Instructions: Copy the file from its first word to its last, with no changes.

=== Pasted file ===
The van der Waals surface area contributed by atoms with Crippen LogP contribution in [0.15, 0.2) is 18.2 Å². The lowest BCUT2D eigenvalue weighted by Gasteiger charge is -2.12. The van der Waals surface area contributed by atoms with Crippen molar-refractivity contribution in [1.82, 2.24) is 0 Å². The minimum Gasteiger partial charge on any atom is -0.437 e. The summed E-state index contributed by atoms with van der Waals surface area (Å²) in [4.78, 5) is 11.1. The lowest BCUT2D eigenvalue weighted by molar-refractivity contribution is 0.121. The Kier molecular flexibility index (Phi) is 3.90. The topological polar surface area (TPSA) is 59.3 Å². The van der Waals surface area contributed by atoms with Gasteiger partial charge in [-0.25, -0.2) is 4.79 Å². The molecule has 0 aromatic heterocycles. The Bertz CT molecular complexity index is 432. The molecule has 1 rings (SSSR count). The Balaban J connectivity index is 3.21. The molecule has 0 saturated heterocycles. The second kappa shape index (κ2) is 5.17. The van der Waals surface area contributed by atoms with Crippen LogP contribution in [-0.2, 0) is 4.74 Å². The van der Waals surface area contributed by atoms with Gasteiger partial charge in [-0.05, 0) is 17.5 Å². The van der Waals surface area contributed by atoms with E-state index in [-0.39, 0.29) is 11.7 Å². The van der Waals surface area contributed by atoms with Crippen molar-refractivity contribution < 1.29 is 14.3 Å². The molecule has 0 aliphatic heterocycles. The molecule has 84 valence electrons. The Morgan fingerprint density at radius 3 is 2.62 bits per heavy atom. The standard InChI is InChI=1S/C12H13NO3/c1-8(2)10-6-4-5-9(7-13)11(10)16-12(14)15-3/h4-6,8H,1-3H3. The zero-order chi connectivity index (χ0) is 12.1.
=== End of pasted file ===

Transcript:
The van der Waals surface area contributed by atoms with Crippen LogP contribution in [0.15, 0.2) is 18.2 Å². The lowest BCUT2D eigenvalue weighted by Gasteiger charge is -2.12. The van der Waals surface area contributed by atoms with Crippen molar-refractivity contribution in [1.82, 2.24) is 0 Å². The minimum Gasteiger partial charge on any atom is -0.437 e. The summed E-state index contributed by atoms with van der Waals surface area (Å²) in [4.78, 5) is 11.1. The lowest BCUT2D eigenvalue weighted by molar-refractivity contribution is 0.121. The Kier molecular flexibility index (Phi) is 3.90. The topological polar surface area (TPSA) is 59.3 Å². The van der Waals surface area contributed by atoms with Gasteiger partial charge in [-0.25, -0.2) is 4.79 Å². The molecule has 0 aromatic heterocycles. The Bertz CT molecular complexity index is 432. The molecule has 1 rings (SSSR count). The Balaban J connectivity index is 3.21. The molecule has 0 saturated heterocycles. The second kappa shape index (κ2) is 5.17. The van der Waals surface area contributed by atoms with Crippen LogP contribution in [-0.2, 0) is 4.74 Å². The van der Waals surface area contributed by atoms with Gasteiger partial charge in [-0.05, 0) is 17.5 Å². The van der Waals surface area contributed by atoms with E-state index in [-0.39, 0.29) is 11.7 Å². The van der Waals surface area contributed by atoms with Crippen molar-refractivity contribution < 1.29 is 14.3 Å². The molecule has 0 aliphatic heterocycles. The molecule has 84 valence electrons. The Morgan fingerprint density at radius 3 is 2.62 bits per heavy atom. The standard InChI is InChI=1S/C12H13NO3/c1-8(2)10-6-4-5-9(7-13)11(10)16-12(14)15-3/h4-6,8H,1-3H3. The zero-order chi connectivity index (χ0) is 12.1.